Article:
On September 24, CUSA released a statement on the legal threats via its website. The statement incorrectly claims that an earlier version of this article suggested CUSA was actively involved in a legal dispute, as opposed to issuing a threatening letter.

The statement says that the letter from CazaSaikaley “was issued after careful consideration of the content of Mr. Murphy-Perron’s article,” of which they said a significant portion was “non-factual and did not accurately represent the work and reputation of this student association.”

According to the CUSA statement, the organization’s former president, Alexander Golovko, was included as a claimant in the letter due to his term as president being referenced in Murphy-Perron’s article.

The CUSA statement did not name Jarrah Hodge, one of the recipients of CUSA’s legal threat. Odunayo told the Leveller that this was an oversight and did not reflect a change in position.

At the Sept. 24 meeting of CUSA Council, Humanities Councillor Roy Sengupta asked whether the CUSA president found it concerning that “we are essentially reviving the litigation culture of this organization through basically pursuing a private political interest using public resources.”

“As of this point, the article in question said a lot of inappropriate things about CUSA’s actions, things that CUSA had done. At some point in the life of an organization or in your life, you must stand up and say something,” replied Odunayo. “We’re not going to accept the facts or opinions of some guy who is, quite frankly, irrelevant,” he added, referencing Murphy-Perron.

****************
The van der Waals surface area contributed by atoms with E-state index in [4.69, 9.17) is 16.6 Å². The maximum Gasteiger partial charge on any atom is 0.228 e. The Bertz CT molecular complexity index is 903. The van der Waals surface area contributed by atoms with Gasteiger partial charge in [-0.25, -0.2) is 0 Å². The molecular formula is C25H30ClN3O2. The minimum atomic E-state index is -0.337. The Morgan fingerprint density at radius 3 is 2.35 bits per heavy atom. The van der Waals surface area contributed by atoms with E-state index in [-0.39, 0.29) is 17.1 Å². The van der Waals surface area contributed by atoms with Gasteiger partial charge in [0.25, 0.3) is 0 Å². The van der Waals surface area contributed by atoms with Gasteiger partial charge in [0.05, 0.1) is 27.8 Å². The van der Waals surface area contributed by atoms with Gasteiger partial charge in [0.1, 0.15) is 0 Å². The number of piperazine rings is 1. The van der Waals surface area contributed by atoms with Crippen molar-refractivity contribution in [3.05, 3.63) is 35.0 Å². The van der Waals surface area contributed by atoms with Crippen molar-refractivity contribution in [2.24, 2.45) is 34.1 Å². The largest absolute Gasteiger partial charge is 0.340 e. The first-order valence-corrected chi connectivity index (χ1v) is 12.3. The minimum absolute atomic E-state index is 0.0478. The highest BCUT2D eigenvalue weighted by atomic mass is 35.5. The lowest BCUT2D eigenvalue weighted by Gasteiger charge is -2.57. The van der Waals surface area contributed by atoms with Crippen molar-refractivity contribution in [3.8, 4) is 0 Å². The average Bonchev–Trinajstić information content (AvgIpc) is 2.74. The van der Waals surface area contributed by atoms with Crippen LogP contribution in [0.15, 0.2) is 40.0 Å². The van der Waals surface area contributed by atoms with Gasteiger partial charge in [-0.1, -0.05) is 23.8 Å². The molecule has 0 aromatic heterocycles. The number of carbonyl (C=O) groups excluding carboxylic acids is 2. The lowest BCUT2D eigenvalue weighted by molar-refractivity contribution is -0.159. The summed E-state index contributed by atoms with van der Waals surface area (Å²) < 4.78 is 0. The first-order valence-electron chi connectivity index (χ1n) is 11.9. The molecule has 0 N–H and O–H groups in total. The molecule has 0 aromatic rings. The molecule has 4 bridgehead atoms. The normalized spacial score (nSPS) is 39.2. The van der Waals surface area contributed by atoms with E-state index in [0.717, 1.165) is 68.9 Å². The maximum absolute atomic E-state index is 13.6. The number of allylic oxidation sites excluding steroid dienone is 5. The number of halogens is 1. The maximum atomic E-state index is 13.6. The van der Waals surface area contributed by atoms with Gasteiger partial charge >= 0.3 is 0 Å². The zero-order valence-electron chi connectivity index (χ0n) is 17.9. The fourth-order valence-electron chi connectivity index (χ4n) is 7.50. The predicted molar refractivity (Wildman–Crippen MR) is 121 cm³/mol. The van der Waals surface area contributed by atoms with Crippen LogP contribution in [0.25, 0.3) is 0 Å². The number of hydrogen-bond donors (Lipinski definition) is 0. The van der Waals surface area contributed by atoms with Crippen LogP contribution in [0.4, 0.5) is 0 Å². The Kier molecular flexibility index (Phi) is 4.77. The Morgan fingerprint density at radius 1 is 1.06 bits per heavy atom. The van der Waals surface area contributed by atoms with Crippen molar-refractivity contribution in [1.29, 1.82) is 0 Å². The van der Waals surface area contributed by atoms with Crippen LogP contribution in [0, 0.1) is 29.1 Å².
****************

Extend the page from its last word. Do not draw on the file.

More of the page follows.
Sengupta further asked for assurance to Council that CUSA would not be pursuing legal action.

Odunayo said no assurance could be given at this time. “We have not taken any legal action yet, we’re still under review, and if at some point that is a possibility,” he said, CUSA Council would be informed.

He added that “CUSA… is not interested in lawsuits. We’re not going to pursue it. But at some point we must say something, and we’ve said something.”

Odunayo later said “If you’re looking for guarantees about when or whether we take action I can’t give you that.” Odunayo reiterated that Council would be informed of any steps taken, but did not specify whether Council would be informed before or after legal action is initiated.

At the meeting, CUSA VP Internal Sofia Dala said in response to a councillor’s question that the current CUSA executive made a unanimous decision to issue the threat.

Faculty of Arts and Social Sciences councillor Adam Carroll said at the meeting that one of the individuals under threat, Jarrah Hodge, had linked to the article, rather than reproducing it on her page. He asked Odunayo whether other individuals including Carleton students who linked to the article could be facing similar threats.

“Linking and reposting are the same thing. You realize that, right?” replied Odunayo. He denied that others would be facing similar letters, asking “Are other students named in the letter? No… it’s fairly common sense.”

The Leveller is reproducing the Sept. 11 letter sent on behalf of Alexander Golovko and CUSA here.

This article first appeared in the Leveller Vol. 7, No. 1